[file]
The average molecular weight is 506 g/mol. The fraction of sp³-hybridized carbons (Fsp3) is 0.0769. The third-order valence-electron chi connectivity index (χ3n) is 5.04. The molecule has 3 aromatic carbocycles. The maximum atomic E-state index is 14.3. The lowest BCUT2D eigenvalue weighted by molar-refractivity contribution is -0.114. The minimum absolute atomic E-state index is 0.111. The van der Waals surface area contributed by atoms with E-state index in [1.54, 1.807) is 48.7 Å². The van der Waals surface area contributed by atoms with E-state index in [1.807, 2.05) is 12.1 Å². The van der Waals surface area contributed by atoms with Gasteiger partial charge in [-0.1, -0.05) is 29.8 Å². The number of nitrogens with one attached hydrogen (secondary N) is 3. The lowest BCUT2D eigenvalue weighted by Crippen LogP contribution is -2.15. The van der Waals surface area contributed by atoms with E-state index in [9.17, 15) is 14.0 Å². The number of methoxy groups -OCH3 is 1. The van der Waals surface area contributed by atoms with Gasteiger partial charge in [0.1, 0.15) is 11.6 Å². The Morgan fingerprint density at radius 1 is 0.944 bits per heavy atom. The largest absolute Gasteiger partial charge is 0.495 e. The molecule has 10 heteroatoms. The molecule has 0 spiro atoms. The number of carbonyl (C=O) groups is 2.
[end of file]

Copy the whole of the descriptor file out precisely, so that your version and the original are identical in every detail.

The average molecular weight is 506 g/mol. The fraction of sp³-hybridized carbons (Fsp3) is 0.0769. The third-order valence-electron chi connectivity index (χ3n) is 5.04. The molecule has 3 aromatic carbocycles. The maximum atomic E-state index is 14.3. The lowest BCUT2D eigenvalue weighted by molar-refractivity contribution is -0.114. The minimum absolute atomic E-state index is 0.111. The van der Waals surface area contributed by atoms with E-state index in [1.54, 1.807) is 48.7 Å². The van der Waals surface area contributed by atoms with E-state index in [1.807, 2.05) is 12.1 Å². The van der Waals surface area contributed by atoms with Gasteiger partial charge in [-0.1, -0.05) is 29.8 Å². The number of nitrogens with one attached hydrogen (secondary N) is 3. The lowest BCUT2D eigenvalue weighted by Crippen LogP contribution is -2.15. The van der Waals surface area contributed by atoms with E-state index in [9.17, 15) is 14.0 Å². The number of methoxy groups -OCH3 is 1. The van der Waals surface area contributed by atoms with Gasteiger partial charge in [0.1, 0.15) is 11.6 Å². The Morgan fingerprint density at radius 1 is 0.944 bits per heavy atom. The largest absolute Gasteiger partial charge is 0.495 e. The molecule has 10 heteroatoms. The molecule has 0 spiro atoms. The number of carbonyl (C=O) groups is 2.